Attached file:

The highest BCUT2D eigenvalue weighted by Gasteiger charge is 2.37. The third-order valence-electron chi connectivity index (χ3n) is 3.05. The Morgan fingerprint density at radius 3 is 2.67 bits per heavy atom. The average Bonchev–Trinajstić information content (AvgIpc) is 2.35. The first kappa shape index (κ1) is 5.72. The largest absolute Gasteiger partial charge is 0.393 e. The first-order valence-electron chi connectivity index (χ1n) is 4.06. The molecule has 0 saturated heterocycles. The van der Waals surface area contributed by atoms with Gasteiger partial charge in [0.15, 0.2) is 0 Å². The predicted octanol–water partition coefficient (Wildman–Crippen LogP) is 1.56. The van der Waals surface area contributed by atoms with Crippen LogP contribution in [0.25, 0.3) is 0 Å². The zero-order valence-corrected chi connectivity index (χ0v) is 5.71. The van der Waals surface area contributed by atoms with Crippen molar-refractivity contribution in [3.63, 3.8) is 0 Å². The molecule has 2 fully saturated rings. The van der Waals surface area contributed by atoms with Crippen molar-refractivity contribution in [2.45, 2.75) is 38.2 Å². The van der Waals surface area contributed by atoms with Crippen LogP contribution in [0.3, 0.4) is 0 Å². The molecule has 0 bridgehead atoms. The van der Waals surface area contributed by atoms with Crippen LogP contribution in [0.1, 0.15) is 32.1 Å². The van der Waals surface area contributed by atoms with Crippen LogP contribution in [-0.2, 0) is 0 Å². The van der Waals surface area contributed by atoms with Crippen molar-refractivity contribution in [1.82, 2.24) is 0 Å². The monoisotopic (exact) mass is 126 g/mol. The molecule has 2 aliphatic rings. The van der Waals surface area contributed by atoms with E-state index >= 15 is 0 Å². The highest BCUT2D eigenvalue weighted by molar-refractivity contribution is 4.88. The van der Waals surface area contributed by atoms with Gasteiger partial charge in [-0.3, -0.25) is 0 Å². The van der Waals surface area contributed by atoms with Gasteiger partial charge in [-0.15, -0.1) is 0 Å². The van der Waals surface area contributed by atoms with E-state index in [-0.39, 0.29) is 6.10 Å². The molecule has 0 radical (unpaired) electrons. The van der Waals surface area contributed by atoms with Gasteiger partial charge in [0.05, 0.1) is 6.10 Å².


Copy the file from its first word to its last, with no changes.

The highest BCUT2D eigenvalue weighted by Gasteiger charge is 2.37. The third-order valence-electron chi connectivity index (χ3n) is 3.05. The Morgan fingerprint density at radius 3 is 2.67 bits per heavy atom. The average Bonchev–Trinajstić information content (AvgIpc) is 2.35. The first kappa shape index (κ1) is 5.72. The largest absolute Gasteiger partial charge is 0.393 e. The first-order valence-electron chi connectivity index (χ1n) is 4.06. The molecule has 0 saturated heterocycles. The van der Waals surface area contributed by atoms with Gasteiger partial charge in [0.15, 0.2) is 0 Å². The predicted octanol–water partition coefficient (Wildman–Crippen LogP) is 1.56. The van der Waals surface area contributed by atoms with Crippen LogP contribution in [0.25, 0.3) is 0 Å². The zero-order valence-corrected chi connectivity index (χ0v) is 5.71. The van der Waals surface area contributed by atoms with Crippen molar-refractivity contribution in [3.63, 3.8) is 0 Å². The molecule has 2 fully saturated rings. The van der Waals surface area contributed by atoms with Crippen molar-refractivity contribution in [2.45, 2.75) is 38.2 Å². The van der Waals surface area contributed by atoms with Crippen LogP contribution in [0.3, 0.4) is 0 Å². The molecule has 0 bridgehead atoms. The van der Waals surface area contributed by atoms with Crippen LogP contribution in [0.1, 0.15) is 32.1 Å². The van der Waals surface area contributed by atoms with Crippen LogP contribution in [-0.2, 0) is 0 Å². The van der Waals surface area contributed by atoms with Crippen molar-refractivity contribution in [1.82, 2.24) is 0 Å². The monoisotopic (exact) mass is 126 g/mol. The molecule has 2 aliphatic rings. The van der Waals surface area contributed by atoms with E-state index >= 15 is 0 Å². The highest BCUT2D eigenvalue weighted by molar-refractivity contribution is 4.88. The van der Waals surface area contributed by atoms with Gasteiger partial charge in [-0.3, -0.25) is 0 Å². The van der Waals surface area contributed by atoms with Gasteiger partial charge in [-0.15, -0.1) is 0 Å². The van der Waals surface area contributed by atoms with E-state index in [-0.39, 0.29) is 6.10 Å². The molecule has 0 radical (unpaired) electrons. The van der Waals surface area contributed by atoms with Gasteiger partial charge in [0.05, 0.1) is 6.10 Å².